New Sanction for Contractors Hiring Illegal Aliens (Immigration)
A new Executive Order bans federal contracts for at least one year for employers that knowingly hire or retain illegal aliens.
For the past ten years, all employers have been subject to fines and criminal penalties for hiring undocumented workers. The magnitude of this new sanction for federal contractors, coupled with the U.S. Immigration and Naturalization Services' ("INS") recent heightening of its enforcement policy to increase workplace investigations, means that all employers must be more vigilant than ever to properly verify an employee's eligibility for employment.
To verify employment eligibility, the law requires every employer to maintain a completed Form I-9 for every new employee hired. Section 1 of the I-9 entitled, "Employee Information and Verification," must be completed by the employee at the time of hire, and within three business days the employee must present, and the employer must examine the genuineness of, documentation establishing the employee's identity and employment eligibility. Form I-9 must be retained by the employer for three years after the date of hire, or one year after the date of the employee's termination, whichever is later.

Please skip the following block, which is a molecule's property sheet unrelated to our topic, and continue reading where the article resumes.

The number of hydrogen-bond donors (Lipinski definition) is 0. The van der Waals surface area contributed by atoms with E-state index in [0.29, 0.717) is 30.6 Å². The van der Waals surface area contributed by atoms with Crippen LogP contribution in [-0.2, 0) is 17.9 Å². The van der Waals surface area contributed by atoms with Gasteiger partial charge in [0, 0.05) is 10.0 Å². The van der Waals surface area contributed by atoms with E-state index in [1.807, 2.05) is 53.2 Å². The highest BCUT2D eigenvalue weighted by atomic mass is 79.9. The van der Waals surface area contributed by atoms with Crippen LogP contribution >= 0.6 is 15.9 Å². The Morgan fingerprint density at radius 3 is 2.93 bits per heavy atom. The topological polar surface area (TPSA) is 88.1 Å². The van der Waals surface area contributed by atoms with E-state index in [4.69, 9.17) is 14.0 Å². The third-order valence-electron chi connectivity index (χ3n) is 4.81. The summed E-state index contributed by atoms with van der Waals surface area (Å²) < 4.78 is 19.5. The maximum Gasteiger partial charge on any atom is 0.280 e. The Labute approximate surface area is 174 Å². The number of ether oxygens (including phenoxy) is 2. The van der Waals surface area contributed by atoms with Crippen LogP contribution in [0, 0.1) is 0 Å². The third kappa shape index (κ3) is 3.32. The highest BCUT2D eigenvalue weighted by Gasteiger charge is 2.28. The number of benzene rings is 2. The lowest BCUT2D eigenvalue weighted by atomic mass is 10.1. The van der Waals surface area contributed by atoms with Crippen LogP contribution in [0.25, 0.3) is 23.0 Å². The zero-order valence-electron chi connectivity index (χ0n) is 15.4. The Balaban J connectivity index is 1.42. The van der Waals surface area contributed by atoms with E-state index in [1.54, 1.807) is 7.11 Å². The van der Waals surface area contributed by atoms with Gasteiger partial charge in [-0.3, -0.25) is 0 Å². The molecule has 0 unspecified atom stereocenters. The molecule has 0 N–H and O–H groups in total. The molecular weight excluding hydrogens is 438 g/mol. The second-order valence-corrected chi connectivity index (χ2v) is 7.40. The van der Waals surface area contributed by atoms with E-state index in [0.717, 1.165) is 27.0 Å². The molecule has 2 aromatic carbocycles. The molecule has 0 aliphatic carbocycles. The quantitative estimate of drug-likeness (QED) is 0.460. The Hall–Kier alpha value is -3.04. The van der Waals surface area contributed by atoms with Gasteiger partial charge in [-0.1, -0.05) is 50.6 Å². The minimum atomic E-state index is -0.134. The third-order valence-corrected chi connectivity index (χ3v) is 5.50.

Completing and properly maintaining I-9's is an on-going responsibility. Common errors committed by employers include:
- Failing to update expired work authorization dates.
- Accepting as documentation unsigned social security cards or plastic reproductions of social security cards.
- Failing to state work authorization time periods.
- Accepting documents that do not establish employment eligibility or identity.
- Failing to insert the date an employee started work.
Employers must review the work authorization documents for all new employees-not just those who appear to be foreign born. Significantly, it is never too late to complete the I-9 as late completion or correction of the form can mitigate penalties.